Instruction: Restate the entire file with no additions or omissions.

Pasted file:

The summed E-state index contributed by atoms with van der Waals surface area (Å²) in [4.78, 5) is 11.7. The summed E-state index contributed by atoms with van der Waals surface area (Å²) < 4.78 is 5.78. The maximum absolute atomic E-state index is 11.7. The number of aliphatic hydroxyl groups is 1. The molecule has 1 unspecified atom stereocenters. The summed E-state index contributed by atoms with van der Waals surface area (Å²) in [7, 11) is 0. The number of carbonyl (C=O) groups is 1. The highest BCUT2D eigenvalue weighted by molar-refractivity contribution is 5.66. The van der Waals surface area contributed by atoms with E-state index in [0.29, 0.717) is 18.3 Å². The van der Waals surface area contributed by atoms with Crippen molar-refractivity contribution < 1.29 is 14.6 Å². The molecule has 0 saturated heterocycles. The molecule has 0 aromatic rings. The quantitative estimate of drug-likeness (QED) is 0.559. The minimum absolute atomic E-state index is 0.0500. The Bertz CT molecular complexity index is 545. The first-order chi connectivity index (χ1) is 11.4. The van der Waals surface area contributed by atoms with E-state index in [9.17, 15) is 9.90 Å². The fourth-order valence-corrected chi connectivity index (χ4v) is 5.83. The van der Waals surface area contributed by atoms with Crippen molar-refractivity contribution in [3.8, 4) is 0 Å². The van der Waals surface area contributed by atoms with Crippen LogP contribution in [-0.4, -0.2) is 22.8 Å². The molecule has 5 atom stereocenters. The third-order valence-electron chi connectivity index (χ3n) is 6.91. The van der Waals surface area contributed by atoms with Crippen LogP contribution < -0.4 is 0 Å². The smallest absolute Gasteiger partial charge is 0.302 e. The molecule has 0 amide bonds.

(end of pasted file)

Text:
The summed E-state index contributed by atoms with van der Waals surface area (Å²) in [4.78, 5) is 11.7. The summed E-state index contributed by atoms with van der Waals surface area (Å²) < 4.78 is 5.78. The maximum absolute atomic E-state index is 11.7. The number of aliphatic hydroxyl groups is 1. The molecule has 1 unspecified atom stereocenters. The summed E-state index contributed by atoms with van der Waals surface area (Å²) in [7, 11) is 0. The number of carbonyl (C=O) groups is 1. The highest BCUT2D eigenvalue weighted by molar-refractivity contribution is 5.66. The van der Waals surface area contributed by atoms with E-state index in [0.29, 0.717) is 18.3 Å². The van der Waals surface area contributed by atoms with Crippen molar-refractivity contribution < 1.29 is 14.6 Å². The molecule has 0 saturated heterocycles. The molecule has 0 aromatic rings. The quantitative estimate of drug-likeness (QED) is 0.559. The minimum absolute atomic E-state index is 0.0500. The Bertz CT molecular complexity index is 545. The first-order chi connectivity index (χ1) is 11.4. The van der Waals surface area contributed by atoms with E-state index in [9.17, 15) is 9.90 Å². The fourth-order valence-corrected chi connectivity index (χ4v) is 5.83. The van der Waals surface area contributed by atoms with Crippen molar-refractivity contribution in [3.8, 4) is 0 Å². The van der Waals surface area contributed by atoms with Crippen LogP contribution in [-0.4, -0.2) is 22.8 Å². The molecule has 5 atom stereocenters. The third-order valence-electron chi connectivity index (χ3n) is 6.91. The van der Waals surface area contributed by atoms with Crippen LogP contribution < -0.4 is 0 Å². The smallest absolute Gasteiger partial charge is 0.302 e. The molecule has 0 amide bonds.